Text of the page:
By COLlive reporter
2 Chabad rabbis joined a growing list of halachic authorities that are labeling the Kosher Switch, an invention used to control electricity on Shabbos, as anything but kosher.
Rabbi Dovid Schochet, President of the Toronto Rabbinical Council and a member of Vaad Rabbonei Lubavitch – Central Committee of Chabad-Lubavitch Rabbis in the United States and Canada, stated “by no means should this be used on Shabbos.”
In a letter written on Thursday, 3 Iyar 5775, Rabbi Schochet writes: “Although they claim that (the operation) is random, in reality the fact is that within a short while there is a sure connection of an electric circuit.”
He added that he feels there is a ‘contempt’ of Shabbos in this method and that “who knows where this will lead to” and “eventually there will be catering services cooking on Shabbos with a Kosher Switch.”
This ruling joins a similar one signed by leading haredi poskim detailing the flaws in claims that the device is permitted for use on Shabbos, as reported on Yeshiva World News.
Among those who signed that prohibition are Rabbi Yisroel Belsky, a senior halachic consultant for the Orthodox Union (OU); Rabbi Dovid Feinstein, Rosh Yeshiva of the Mesivtha Tifereth Jerusalem in New York; Rabbi Shmuel Kamenetsky, Rosh Yeshiva of the Talmudical Yeshiva of Philadelphia; and Rabbi Shlomo Eliyahu Miller, Rosh Kollel Avreichim Institute in Toronto.
VIDEO: How the Kosher Switch works
In addition, Rabbi Yosef Braun, member of the Badatz of Crown Heights, wrote the following under the title “Is the KosherSwitch or Shabbos App Kosher?”
“There are a number of modern innovations by technological companies that are designed to facilitate the observance of Shabbos in hospitals and other medical settings to avoid serious Torah transgressions.
“Some of these innovations are based on the principal of grama, whereby a prohibited melachah is not performed directly, but rather in an indirect manner, and therefore forbidden only mi’d’Rabbanan (Rabbinically), a prohibition which often does not apply in a medical setting.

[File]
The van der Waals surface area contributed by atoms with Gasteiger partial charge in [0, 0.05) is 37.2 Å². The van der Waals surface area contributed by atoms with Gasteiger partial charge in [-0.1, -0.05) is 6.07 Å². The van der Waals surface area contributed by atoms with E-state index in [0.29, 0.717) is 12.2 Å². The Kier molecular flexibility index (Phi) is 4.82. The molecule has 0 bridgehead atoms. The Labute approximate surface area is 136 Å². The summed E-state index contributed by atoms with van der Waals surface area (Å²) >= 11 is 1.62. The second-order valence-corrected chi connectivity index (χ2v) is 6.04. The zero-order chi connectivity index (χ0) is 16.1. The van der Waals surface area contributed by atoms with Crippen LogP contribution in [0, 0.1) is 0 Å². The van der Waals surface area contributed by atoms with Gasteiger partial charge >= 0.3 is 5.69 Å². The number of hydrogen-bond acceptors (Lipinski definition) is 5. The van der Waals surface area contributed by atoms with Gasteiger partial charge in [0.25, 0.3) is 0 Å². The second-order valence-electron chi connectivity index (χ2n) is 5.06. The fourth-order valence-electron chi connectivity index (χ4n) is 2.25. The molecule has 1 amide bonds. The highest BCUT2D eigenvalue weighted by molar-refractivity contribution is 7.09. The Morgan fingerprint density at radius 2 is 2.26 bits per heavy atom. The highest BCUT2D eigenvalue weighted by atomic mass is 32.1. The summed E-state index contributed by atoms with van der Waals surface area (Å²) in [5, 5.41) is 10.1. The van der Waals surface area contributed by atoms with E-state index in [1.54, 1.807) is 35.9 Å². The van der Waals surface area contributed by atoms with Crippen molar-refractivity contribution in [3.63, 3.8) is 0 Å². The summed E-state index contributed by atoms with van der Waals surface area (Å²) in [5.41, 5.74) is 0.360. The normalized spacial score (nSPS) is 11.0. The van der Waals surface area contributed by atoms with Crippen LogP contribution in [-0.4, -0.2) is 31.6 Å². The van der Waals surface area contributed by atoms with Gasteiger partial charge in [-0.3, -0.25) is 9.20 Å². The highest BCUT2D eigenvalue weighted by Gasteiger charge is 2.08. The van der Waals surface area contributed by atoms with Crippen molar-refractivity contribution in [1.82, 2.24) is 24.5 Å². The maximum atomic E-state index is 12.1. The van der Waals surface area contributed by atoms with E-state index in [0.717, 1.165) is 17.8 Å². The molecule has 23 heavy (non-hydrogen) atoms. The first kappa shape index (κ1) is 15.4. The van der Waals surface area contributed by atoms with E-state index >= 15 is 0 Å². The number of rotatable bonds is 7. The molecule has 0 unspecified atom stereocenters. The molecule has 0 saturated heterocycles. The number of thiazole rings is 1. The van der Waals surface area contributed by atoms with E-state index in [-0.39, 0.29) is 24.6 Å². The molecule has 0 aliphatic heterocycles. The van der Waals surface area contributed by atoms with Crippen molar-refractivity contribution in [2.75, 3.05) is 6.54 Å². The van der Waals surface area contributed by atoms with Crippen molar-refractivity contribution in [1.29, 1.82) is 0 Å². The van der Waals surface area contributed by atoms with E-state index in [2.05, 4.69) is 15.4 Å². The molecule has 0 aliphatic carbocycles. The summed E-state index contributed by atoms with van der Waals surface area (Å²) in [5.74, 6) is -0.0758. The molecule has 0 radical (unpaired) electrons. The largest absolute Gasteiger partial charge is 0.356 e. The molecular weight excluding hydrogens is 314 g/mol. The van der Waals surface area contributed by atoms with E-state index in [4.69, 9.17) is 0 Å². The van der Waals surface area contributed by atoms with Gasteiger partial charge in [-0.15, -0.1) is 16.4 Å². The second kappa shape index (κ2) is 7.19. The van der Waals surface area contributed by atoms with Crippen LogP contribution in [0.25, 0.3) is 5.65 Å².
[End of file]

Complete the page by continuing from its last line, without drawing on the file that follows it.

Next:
“In many instances these innovations might bypass the issue of grama too; they are based on the concept of meni’as hameni’ah (preventing the prevention)—not actively doing something, but merely preventing a device from acting as a preventer.
“The device is designed to do the melacha by default and the user simply removes the “brakes”—which do not involve the use of electricity—that were preventing the device from doing the desired task. Alternatively, these innovations are sometimes based on the principle of hamshachas matzav (extending the “status quo”): instead of opening or closing an electrical circuit they simply retain the “status quo” of the device. In other words, here we have the flip side, with the user inserting “brakes” to prevent the device from turning off by default.
“There are some individuals, perhaps well-intentioned, who are marketing such innovations to the general public. Unfortunately, in many cases their use is an outright desecration of Shabbos. The concept of zilzul Shabbos (denigrating Shabbos) is not merely a minor meta-halachic concern, but a very serious halachic issue.
“Sometimes d’Oraysa (Biblical) or d’Rabbanan (Rabbinical) prohibitions may be involved. In fact, in some cases these innovations do not even fit the criteria of grama. The concept of grama is very complex, and is beyond the scope of this article.
“Since these innovations are new, before making use of any of these devices their modus operandi needs to be checked out and then a posek (an expert rav) should be consulted to ascertain that we are not being nichshal with chilul Shabbos, inadvertently violating Shabbos, chas v’shalom.
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Rabbi Sholom Shuchat, Dayan in the Beth Din of the Agudas Harabonim, delivers a fascinating Shiur about the use of electricity on Shabbos, and the status of the new invention, the KosherSwitch